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Money Management - Heart Matters


3. Wants vs. Needs

Being able to manage your money effectively depends in part on being able to dispute irrational beliefs.  It also depends on you being able to distinguish between "needs" and "wants." 

Loosely speaking, needs are things you must have and wants are things that would be nice to have. We put needs on the top of our financial priorities because needs are necessary for our survival. Wants are a lower priority because they’re not absolutely necessary for survival. Have you ever sabotaged your personal financial plans by confusing wants with needs?

Let’s examine more closely how we change wants to needs by creating irrational beliefs that often cause financial ill-health.

According to Dr. Albert Ellis, we are born with strong biological needs for love relationships and for close family relationships. When these relationships are threatened, we create irrational beliefs to meet these needs. Our irrational beliefs are designed to keep us safe.

Here are some examples of irrational beliefs we create when we don't have safe and loving relationships in our lives.  “I must be successful,” “I must be approved of by all,” and “My life should be fair and easy.”  We develop these beliefs because our inborn needs for love, approval and social relationships are so strong. 

Human needs are closely linked to your relationship to money, stress, love, and self-worth. Needs energize and motivate us to use money to satisfy them.  If we camouflage wants as needs, we can “need” many more goods and services than we have money for. And, you know what that leads to—you got it—continuously, increasing debt.

Why is it so easy to camouflage wants as needs? We can confuse what needs are necessary for our survival with wants that may seem important but primarily just make us feel good.

The needs we discuss were defined by Abraham Maslow in his Hierarchy of Needs.  Many of you have likely heard of Maslow's hierarchy.  We won't go into the details of his theory and the hierarchy here, but we will briefly describe each category of needs.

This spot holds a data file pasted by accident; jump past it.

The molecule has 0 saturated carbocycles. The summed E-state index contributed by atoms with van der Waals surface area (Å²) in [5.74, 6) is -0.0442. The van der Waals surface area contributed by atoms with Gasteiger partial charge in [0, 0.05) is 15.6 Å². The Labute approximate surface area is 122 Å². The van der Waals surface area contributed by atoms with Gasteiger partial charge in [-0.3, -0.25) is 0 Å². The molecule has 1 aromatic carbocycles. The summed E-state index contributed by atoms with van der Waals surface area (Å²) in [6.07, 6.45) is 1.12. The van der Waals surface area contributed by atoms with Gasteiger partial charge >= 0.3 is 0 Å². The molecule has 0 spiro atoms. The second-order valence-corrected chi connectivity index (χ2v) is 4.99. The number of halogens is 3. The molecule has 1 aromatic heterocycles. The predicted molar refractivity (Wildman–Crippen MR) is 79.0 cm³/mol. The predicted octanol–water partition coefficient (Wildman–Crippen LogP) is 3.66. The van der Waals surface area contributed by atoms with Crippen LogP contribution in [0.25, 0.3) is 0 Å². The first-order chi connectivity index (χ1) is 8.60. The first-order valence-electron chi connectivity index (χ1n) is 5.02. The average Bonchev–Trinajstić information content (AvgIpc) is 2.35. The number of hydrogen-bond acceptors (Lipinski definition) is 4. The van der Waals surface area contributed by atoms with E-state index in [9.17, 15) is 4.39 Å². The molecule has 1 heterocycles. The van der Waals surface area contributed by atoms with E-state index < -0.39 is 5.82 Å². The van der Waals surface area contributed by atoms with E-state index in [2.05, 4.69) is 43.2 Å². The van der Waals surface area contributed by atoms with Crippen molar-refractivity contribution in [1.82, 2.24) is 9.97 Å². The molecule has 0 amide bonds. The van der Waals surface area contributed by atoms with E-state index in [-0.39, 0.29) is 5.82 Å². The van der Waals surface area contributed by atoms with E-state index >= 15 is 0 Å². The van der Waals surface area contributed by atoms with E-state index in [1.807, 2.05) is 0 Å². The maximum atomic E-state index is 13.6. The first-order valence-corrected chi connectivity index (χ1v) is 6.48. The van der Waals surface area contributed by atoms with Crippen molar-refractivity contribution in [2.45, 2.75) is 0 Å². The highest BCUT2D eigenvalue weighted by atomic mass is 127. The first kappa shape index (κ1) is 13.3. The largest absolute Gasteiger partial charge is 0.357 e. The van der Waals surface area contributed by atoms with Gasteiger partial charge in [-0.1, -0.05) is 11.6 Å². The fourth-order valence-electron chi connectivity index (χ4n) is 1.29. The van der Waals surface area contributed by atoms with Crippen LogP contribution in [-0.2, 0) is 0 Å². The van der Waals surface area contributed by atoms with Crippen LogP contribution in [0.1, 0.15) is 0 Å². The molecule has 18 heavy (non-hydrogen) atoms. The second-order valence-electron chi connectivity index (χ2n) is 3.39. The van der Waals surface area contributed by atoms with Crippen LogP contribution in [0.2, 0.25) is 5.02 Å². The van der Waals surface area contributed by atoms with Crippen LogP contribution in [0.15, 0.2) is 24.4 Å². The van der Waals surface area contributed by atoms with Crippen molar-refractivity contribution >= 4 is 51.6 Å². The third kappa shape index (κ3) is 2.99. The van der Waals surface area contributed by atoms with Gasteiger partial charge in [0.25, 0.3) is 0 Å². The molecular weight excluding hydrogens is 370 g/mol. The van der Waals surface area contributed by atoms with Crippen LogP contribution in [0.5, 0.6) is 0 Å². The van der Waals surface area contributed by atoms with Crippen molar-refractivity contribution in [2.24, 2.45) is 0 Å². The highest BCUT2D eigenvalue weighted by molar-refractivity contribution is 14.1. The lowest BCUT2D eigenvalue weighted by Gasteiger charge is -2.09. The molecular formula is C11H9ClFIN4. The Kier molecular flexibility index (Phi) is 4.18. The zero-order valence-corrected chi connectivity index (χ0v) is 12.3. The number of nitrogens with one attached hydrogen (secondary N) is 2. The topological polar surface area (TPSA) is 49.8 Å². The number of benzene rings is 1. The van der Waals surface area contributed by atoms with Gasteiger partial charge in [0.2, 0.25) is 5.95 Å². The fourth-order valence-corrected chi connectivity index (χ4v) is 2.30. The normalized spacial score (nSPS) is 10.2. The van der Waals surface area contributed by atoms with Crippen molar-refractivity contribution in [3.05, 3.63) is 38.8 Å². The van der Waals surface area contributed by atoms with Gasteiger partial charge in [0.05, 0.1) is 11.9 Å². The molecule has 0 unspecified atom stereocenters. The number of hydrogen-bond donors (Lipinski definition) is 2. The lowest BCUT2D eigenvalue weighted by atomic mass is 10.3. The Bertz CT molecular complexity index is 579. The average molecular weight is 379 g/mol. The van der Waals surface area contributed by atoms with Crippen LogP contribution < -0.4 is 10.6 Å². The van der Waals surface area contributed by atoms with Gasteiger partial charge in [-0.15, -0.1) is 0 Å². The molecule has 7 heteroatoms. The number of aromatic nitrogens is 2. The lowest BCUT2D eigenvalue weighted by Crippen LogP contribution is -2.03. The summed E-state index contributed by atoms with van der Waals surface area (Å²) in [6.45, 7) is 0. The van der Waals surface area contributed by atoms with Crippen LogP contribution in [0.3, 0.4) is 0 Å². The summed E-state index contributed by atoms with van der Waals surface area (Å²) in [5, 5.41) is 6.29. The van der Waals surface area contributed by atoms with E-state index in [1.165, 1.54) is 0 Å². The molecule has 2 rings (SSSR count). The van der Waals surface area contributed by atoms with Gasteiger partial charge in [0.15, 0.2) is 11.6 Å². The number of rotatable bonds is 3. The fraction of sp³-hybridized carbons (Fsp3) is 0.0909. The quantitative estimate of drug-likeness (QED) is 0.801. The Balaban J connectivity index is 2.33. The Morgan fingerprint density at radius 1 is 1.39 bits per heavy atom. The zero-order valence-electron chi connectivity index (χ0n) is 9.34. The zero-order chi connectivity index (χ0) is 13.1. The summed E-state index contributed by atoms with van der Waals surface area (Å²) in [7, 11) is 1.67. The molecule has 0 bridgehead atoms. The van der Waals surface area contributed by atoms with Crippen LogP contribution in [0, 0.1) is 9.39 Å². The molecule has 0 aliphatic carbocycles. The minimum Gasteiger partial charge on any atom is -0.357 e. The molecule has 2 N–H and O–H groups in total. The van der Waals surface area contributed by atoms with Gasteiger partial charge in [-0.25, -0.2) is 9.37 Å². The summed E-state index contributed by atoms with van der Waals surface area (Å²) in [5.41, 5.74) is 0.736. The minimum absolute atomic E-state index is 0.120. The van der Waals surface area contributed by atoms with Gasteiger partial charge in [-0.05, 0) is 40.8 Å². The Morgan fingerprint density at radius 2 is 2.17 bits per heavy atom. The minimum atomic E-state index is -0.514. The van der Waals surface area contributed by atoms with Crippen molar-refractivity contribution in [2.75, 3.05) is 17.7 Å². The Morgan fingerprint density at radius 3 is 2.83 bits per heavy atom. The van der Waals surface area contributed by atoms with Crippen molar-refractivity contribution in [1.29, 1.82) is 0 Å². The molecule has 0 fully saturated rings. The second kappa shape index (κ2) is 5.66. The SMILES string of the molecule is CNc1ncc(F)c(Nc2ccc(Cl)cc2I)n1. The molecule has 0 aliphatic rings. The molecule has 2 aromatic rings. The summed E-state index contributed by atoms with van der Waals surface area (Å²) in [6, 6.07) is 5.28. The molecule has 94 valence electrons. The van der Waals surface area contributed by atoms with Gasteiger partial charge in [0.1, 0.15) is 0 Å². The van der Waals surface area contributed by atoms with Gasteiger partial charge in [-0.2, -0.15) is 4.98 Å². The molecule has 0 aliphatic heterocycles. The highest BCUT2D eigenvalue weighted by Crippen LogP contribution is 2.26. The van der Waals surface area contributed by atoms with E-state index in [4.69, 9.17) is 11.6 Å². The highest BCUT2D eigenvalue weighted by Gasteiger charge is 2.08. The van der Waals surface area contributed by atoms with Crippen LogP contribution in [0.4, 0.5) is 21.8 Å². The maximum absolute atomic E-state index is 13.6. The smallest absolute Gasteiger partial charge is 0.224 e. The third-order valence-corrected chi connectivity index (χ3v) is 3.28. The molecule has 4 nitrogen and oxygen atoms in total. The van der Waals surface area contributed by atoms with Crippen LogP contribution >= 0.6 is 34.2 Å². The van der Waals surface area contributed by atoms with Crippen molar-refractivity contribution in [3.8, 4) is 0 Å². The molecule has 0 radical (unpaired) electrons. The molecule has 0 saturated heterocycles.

The physiological needs are what we have to have to survive.  These include things like food, shelter, sleep and other items that are important for our survival. 

The safety needs are not necessary for survival but they are what we need to feel secure and safe in our lives, and they need to be in place for us to thrive.  These needs include things such as a safe living environment, employment, knowing our family is safe, and property. 

The love/belonging needs include friendship, family, and intimacy.  These needs are not necessary for survival, but because human beings need to have relationships, fulfilling the love/belonging needs is important for our happiness. 

The esteem/ego needs are also important for our happiness, and when these needs are met, we tend to have good mental and emotional health. We are more likely to succeed in our jobs and relationships when these needs are met. They include self-esteem, confidence, respect by others, achievement. 

And finally, the self-actualization needs go beyond survival, safety, and happiness.  We tend to feel these needs more internally.  They make us feel like mature adults with good self-awareness.  These include morality, creativity, problem solving skills, lack of prejudice, self-awareness. 

Keep in mind, we often confuse which needs go in which category.  We'll show you how that can happen using the exercise on the next page.

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    • Dr. Albert Ellis
    • Heirarchy of needs

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